If all cells had an equal chance of developing cancer, it is reasonable to think that living organisms with more cells and larger mass would be more likely to develop cancer, compared to organisms with less cells and less mass. Yet epidemiologist Richard Peto had observed that cancer incicidence is not correlated with an organism's body mass. Mice are far more prone to cancer than elephants and whales. This apparent contradition is referred to as Peto's Paradox.
Retroviruses are known to cause cancer in animals such as chickens and mice, through an array of tumour-promoting mechanisms. Such mechanisms include causing genetic instability from integrating into the host genome as part of the retroviral life cycle. Could Peto's Paradox be explained by looking at endogenous retroviruses (ERVs) in genomic sequences of animals? Using a combination of paleovirology/bioinformatics methods and mathematical modeling, Katzourakis and colleagues found that the genomes of smaller mammals have far more ERVs than the genomes of larger mammals. For example, the mouse genome is loaded with over 3000 ERVs, whereas the dolphin genome harbours only 55 ERVs. Humans also have relatively few ERVs at 348 total found. The authors suspect that larger-bodied mammals may have immunological mechanisms in place to counter-act the cancer-promoting ability of replicating retroviruses, whereas the smaller mammals do not. This selective pressure against the integration of retroviruses into the genomes of large-bodied animals may have resulted in the underrepresentation of ERVs seen today. And perhaps, intriguingly, this may explain lower cancer incidence as well.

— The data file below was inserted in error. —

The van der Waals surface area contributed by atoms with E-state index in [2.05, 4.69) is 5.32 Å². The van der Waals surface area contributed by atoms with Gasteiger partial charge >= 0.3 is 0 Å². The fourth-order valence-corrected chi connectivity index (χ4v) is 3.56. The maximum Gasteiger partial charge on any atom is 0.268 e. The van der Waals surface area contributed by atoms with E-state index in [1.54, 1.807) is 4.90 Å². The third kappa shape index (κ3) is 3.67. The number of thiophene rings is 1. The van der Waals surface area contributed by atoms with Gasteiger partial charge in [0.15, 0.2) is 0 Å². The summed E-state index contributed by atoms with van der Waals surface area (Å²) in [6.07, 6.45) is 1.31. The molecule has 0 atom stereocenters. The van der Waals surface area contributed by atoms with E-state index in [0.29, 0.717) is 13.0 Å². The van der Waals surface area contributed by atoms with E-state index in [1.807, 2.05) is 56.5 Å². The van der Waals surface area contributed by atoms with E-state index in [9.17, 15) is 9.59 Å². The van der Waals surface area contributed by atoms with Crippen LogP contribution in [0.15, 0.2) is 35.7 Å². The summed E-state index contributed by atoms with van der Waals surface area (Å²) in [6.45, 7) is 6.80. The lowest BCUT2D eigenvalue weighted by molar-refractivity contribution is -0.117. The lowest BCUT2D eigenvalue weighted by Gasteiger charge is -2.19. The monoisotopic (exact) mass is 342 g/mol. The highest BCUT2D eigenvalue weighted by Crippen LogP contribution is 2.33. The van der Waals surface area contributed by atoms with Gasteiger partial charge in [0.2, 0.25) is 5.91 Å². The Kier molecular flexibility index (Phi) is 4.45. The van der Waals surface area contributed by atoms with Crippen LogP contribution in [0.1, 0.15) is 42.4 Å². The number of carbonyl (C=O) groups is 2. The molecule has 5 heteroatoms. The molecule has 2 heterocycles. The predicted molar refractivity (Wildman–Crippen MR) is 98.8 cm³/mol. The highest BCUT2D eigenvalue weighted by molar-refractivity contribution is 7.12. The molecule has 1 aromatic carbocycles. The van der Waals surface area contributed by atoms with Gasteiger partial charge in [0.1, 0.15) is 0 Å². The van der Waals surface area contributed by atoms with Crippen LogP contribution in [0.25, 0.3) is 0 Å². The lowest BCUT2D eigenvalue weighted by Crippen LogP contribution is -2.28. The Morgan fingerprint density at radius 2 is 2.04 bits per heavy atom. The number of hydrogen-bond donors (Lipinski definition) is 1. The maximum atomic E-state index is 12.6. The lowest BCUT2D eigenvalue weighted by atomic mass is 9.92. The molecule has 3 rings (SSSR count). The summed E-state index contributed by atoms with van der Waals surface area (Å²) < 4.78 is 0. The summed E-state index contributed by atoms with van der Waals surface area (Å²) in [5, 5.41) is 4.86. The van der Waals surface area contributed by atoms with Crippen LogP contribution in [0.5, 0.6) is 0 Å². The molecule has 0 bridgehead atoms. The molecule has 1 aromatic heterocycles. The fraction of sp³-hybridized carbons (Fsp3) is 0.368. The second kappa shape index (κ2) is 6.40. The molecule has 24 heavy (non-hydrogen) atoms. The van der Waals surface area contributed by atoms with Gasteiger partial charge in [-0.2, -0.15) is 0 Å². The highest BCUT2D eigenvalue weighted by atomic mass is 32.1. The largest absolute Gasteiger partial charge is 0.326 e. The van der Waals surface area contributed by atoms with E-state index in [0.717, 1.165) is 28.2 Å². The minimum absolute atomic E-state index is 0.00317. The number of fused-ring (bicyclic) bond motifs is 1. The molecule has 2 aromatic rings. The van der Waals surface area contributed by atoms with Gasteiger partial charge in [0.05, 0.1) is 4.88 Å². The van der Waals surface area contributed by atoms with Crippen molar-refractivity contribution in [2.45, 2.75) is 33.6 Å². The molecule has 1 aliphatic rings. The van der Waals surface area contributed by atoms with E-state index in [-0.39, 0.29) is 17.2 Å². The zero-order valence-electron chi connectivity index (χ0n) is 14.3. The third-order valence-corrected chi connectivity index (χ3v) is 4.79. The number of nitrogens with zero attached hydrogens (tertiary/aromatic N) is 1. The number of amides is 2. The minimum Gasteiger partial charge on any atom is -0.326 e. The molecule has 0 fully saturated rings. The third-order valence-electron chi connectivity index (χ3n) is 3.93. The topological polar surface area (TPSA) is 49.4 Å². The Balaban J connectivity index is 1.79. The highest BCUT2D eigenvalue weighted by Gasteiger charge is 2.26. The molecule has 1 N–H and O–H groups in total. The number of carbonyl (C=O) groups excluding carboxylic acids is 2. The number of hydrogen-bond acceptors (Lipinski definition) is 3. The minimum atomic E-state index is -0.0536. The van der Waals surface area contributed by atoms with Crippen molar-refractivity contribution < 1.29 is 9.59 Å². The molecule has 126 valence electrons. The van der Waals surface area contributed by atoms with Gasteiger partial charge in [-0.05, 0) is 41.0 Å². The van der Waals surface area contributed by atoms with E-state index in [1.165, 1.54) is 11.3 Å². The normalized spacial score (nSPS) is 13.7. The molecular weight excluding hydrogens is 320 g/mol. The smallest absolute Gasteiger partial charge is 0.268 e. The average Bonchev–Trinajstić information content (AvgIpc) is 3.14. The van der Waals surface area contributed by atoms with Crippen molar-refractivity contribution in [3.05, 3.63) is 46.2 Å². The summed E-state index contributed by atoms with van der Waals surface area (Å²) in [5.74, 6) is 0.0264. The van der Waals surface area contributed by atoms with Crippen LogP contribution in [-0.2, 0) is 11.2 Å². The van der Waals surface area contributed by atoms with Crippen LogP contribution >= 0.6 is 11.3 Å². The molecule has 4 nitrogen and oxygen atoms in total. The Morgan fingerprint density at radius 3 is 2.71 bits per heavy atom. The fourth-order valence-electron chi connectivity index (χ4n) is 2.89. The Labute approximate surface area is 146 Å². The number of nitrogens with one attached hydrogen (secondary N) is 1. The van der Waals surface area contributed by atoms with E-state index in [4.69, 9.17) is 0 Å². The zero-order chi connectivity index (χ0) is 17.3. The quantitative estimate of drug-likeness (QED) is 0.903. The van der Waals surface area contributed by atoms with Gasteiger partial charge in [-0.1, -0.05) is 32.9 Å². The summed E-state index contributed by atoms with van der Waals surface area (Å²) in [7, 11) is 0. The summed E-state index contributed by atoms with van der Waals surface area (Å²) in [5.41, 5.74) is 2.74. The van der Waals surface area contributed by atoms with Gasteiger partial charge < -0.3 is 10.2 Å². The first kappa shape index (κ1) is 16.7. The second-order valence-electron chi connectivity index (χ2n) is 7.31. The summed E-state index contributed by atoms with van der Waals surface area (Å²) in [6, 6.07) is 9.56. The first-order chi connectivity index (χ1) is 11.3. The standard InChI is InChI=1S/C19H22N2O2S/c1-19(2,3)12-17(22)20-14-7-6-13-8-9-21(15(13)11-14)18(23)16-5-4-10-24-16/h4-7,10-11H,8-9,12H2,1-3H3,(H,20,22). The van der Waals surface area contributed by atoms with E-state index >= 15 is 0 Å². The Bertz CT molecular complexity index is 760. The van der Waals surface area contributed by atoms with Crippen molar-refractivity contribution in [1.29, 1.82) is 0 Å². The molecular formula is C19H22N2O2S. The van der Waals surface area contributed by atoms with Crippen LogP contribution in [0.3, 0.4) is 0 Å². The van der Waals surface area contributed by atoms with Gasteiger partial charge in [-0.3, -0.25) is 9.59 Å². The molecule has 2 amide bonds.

Read the paper here: Larger Mammalian Body Size Leads to Lower Retroviral Activity
Oxford University press release: Viral relics show cancer's 'footprint' on our evolution